Further, Child Welfare Information Gateway (2019) illustrates that apart from the instant bodily injuries children can experience through physical neglect, a child’s reaction to abuse or neglect can have lifelong and even intergenerational impacts. WHO (2020) indicates that a child who is abused is more likely to abuse others so that violence is passed on from one age group to the next. It is therefore important to prevent emotional and physical neglect to break the cycle of violence.
Recent meta-analysis of studies exploring occurrence and prevalence of neglect found that, on a global level, self-reported physical neglect was as high as 15% (n = 60,000) (Stoltenborgh, Bakersman-Kraneneburg, & Ijzendoom, 2013). Specific types of neglect within those studies found 16.3% of participants reported physical neglect and 18.4% reported emotional neglect. Other studies conducted in the US and the UK found the incidence of neglect ranges between 1.4% and 10.1% of the population (Gilbert, Wisdom, Browne, Ferguson, Webb, & Janson, 2009). Badoe (2017) points out that child abuse is a severe and an overwhelming problem not just in Africa but across many nations. He indicates that an estimated 95 million children experience abuse annually hence the need to put in deliberate and effective child protection measures.
The descriptive research design was employed for this study. Ringui (2012) indicates that a research design refers to a model for carrying out a study and it enables extreme control of items that may affect the validity of the research results. It is about the organization of situations and environments necessary for collecting and analyzing data in such a manner that significance to the study’s purpose is integrated (Kothari, 2014). A descriptive research design refers to those studies that describe the characteristic features of a specific individual, a group or a situation.
The study used both quantitative and qualitative approaches. Data collected through Childline Kenya’s helpline “116” harnessed from received reporting calls from 2016 to 2018. Childline Kenya personnel received calls and recorded child neglect cases that were reported through this span of time. Interviews with Childline Kenya personnel were also conducted to complement the data reported through phone calls. Further, a desktop review of best practices of preventing and intervening for child neglect was also conducted. The collected data are presented through descriptive statistics, tables, graphs and emerging themes.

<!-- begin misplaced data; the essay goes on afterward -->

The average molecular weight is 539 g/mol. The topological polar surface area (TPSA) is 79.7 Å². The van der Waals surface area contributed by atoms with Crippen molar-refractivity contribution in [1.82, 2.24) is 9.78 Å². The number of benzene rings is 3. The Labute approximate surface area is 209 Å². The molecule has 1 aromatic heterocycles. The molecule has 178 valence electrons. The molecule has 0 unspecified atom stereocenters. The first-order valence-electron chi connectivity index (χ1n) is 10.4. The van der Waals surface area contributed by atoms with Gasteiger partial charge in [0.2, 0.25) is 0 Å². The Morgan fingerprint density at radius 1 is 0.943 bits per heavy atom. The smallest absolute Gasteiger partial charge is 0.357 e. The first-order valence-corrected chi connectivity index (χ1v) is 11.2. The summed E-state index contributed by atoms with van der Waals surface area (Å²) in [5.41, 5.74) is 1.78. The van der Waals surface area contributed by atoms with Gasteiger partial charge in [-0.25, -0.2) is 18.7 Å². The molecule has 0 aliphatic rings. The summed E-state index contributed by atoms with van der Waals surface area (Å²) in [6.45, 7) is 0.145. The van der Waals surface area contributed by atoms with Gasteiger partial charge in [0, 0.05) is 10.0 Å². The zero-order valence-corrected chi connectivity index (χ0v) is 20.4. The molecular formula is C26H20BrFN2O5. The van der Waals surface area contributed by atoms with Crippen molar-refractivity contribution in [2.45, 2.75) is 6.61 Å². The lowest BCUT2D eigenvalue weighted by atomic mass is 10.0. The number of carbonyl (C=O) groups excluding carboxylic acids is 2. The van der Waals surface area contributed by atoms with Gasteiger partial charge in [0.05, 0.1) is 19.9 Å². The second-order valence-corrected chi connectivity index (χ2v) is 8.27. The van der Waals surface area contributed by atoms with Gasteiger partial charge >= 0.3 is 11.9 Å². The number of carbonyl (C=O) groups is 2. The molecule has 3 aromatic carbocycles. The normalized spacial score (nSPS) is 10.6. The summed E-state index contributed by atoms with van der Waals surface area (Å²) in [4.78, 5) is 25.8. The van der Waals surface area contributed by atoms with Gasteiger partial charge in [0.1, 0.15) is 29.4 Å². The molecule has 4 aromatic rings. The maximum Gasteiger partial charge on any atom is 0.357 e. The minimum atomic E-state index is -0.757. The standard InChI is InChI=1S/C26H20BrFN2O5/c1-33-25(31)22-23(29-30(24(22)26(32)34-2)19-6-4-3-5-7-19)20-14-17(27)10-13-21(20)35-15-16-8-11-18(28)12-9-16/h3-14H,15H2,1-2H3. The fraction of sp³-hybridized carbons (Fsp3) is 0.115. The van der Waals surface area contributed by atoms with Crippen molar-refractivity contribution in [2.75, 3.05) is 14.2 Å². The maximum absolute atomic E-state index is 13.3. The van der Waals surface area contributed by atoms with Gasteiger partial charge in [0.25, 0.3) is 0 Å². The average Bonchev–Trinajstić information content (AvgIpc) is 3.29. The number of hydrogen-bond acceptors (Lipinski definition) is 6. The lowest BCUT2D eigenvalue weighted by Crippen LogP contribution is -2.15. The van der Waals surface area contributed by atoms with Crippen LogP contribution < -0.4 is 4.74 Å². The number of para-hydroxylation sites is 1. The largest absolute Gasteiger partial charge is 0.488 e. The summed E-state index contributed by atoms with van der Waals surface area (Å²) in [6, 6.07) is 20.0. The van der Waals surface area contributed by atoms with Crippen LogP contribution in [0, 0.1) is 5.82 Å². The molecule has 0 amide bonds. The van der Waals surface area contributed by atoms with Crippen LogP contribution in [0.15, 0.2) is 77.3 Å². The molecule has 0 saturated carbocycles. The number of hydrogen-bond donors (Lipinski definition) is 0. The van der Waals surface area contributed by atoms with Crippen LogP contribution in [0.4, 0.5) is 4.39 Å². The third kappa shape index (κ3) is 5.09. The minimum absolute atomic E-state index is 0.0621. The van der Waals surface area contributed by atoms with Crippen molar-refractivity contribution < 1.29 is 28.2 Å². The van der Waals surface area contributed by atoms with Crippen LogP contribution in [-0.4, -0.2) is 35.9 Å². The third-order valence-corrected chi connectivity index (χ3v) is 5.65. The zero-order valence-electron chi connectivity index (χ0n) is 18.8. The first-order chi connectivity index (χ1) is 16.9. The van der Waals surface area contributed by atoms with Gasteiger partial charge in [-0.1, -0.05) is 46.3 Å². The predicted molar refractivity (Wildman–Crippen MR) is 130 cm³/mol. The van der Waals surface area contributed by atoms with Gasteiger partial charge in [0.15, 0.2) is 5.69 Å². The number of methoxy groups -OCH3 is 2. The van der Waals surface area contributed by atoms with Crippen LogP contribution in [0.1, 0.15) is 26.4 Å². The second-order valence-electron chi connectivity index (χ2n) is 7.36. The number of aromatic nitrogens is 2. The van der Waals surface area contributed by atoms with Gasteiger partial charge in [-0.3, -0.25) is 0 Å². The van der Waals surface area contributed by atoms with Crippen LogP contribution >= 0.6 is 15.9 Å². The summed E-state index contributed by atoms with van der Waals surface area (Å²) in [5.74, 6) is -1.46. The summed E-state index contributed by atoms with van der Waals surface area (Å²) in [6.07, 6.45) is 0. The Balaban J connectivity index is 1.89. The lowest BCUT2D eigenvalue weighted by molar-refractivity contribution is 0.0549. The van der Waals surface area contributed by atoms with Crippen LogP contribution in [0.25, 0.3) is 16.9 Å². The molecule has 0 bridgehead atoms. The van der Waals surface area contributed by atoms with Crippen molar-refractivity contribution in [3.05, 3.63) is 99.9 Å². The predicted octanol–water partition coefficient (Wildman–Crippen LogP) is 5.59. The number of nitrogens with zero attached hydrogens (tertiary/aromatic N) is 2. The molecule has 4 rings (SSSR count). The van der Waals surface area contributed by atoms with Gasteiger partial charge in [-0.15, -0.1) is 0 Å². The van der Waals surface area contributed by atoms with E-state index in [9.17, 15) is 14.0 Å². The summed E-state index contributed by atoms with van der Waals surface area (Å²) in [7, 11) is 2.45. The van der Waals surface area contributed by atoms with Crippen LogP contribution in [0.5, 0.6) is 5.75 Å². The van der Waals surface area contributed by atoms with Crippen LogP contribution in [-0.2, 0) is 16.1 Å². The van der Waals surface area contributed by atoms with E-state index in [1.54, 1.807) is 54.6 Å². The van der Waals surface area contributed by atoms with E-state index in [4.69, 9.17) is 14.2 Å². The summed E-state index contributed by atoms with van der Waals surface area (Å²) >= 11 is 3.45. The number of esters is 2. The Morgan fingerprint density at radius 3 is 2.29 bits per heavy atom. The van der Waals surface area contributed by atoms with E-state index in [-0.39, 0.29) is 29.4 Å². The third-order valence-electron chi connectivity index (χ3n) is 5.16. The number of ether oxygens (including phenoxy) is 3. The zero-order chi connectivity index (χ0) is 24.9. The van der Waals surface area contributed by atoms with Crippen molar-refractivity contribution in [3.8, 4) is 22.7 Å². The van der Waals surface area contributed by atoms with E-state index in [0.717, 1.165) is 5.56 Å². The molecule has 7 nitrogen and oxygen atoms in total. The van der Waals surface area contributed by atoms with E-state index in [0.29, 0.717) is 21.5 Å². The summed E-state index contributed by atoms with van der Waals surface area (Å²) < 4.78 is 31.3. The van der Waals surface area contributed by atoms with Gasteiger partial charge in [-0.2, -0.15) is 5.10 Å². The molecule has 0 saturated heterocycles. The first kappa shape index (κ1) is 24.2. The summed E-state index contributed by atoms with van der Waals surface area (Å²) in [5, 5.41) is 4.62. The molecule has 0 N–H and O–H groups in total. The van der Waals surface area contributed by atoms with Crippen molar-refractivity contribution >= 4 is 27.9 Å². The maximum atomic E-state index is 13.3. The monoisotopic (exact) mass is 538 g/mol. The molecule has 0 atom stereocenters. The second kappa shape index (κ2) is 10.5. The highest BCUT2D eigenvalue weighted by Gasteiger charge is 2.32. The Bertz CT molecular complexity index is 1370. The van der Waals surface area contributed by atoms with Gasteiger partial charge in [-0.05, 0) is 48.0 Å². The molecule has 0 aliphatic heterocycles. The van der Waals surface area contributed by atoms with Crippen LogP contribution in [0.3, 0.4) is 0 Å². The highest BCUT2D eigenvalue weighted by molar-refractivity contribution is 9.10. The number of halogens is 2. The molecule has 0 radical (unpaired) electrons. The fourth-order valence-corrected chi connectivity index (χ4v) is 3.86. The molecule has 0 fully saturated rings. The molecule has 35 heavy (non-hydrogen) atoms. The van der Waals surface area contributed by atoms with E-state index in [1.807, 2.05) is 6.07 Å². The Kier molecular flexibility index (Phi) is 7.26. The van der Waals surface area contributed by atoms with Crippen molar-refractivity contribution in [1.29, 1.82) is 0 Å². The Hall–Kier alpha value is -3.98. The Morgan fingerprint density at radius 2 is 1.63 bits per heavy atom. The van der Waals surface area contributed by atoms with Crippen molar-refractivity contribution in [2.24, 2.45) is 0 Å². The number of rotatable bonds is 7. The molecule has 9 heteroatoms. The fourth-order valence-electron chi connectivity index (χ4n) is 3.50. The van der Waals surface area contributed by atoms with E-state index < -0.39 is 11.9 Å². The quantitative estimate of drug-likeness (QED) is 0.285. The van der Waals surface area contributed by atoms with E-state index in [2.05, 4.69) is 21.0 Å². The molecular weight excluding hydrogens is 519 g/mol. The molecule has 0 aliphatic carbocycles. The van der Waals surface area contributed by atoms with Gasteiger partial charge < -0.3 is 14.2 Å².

This section discusses the results of the study based on the following subsections:
3.1. The Nature and Trends of Child Neglect Cases Reported in 2016
In the year 2016, reports received through the helpline “116” at Childline Kenya indicate that children in various parts of the country experienced abuse in the form of child neglect. The total numbers of child neglect cases reported in 2016 were 324. Children aged between 0 - 5 years appear to have faced child neglect the most since 110 of the 324 emerged from this age bracket. Further, child neglect cases among of 6 - 10 years were 98; 11 - 15 years were 81 whereas 16 - 17 year aged was 35. A total of 324 reported cases in a year indicate that this is a form of abuse present and is harming children hence the need to point it out and address it. The 2016 data (as shown in Table 1) clearly indicates that the abuse is worse amongst younger children compared to older children. Older children are probably in a better position to seek help, resist abuse or fend for themselves compared to the younger children.
In terms of gender, the 2016 report indicates that both girls and boys experience child neglect. A total of 158 neglect cases were reported among females whereas 166 cases among males. This depicts an almost equal measure of neglect among males and females but slightly higher among the males. Among the 0 - 5 year olds, 61 females experienced neglect compared to 49 among the males.
Table 1. Child neglect cases reported in 2016.
Among 6 - 10 year olds, 48 females experienced neglect compared to 50 males, 11 - 15 year olds reported that 31 females experienced neglect compared to 50 males whereas among 16 - 17 year olds, 18 females were neglected compared to 17 males as shown in Figure 1.
3.2. The Nature and Trends of Child Neglect Cases Reported In 2017